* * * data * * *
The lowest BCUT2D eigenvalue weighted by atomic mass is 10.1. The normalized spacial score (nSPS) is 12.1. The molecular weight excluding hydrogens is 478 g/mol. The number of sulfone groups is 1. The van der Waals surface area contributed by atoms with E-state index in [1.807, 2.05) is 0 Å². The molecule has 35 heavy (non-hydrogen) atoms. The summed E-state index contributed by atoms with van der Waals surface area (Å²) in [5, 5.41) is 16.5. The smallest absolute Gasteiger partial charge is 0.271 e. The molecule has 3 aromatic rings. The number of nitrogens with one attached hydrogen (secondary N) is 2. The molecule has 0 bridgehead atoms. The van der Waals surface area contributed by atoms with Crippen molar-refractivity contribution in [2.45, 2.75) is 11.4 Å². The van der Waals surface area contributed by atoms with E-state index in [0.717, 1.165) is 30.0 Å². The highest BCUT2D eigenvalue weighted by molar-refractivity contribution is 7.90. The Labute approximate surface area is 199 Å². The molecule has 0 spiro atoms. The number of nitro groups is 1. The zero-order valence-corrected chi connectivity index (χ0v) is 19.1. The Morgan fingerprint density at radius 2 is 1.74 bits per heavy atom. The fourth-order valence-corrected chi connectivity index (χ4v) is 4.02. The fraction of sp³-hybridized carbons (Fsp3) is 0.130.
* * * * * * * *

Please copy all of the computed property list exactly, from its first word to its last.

The lowest BCUT2D eigenvalue weighted by atomic mass is 10.1. The normalized spacial score (nSPS) is 12.1. The molecular weight excluding hydrogens is 478 g/mol. The number of sulfone groups is 1. The van der Waals surface area contributed by atoms with E-state index in [1.807, 2.05) is 0 Å². The molecule has 35 heavy (non-hydrogen) atoms. The summed E-state index contributed by atoms with van der Waals surface area (Å²) in [5, 5.41) is 16.5. The smallest absolute Gasteiger partial charge is 0.271 e. The molecule has 3 aromatic rings. The number of nitrogens with one attached hydrogen (secondary N) is 2. The molecule has 0 bridgehead atoms. The van der Waals surface area contributed by atoms with Crippen molar-refractivity contribution in [2.45, 2.75) is 11.4 Å². The van der Waals surface area contributed by atoms with E-state index in [0.717, 1.165) is 30.0 Å². The highest BCUT2D eigenvalue weighted by molar-refractivity contribution is 7.90. The Labute approximate surface area is 199 Å². The molecule has 0 spiro atoms. The number of nitro groups is 1. The zero-order valence-corrected chi connectivity index (χ0v) is 19.1. The Morgan fingerprint density at radius 2 is 1.74 bits per heavy atom. The fourth-order valence-corrected chi connectivity index (χ4v) is 4.02. The fraction of sp³-hybridized carbons (Fsp3) is 0.130.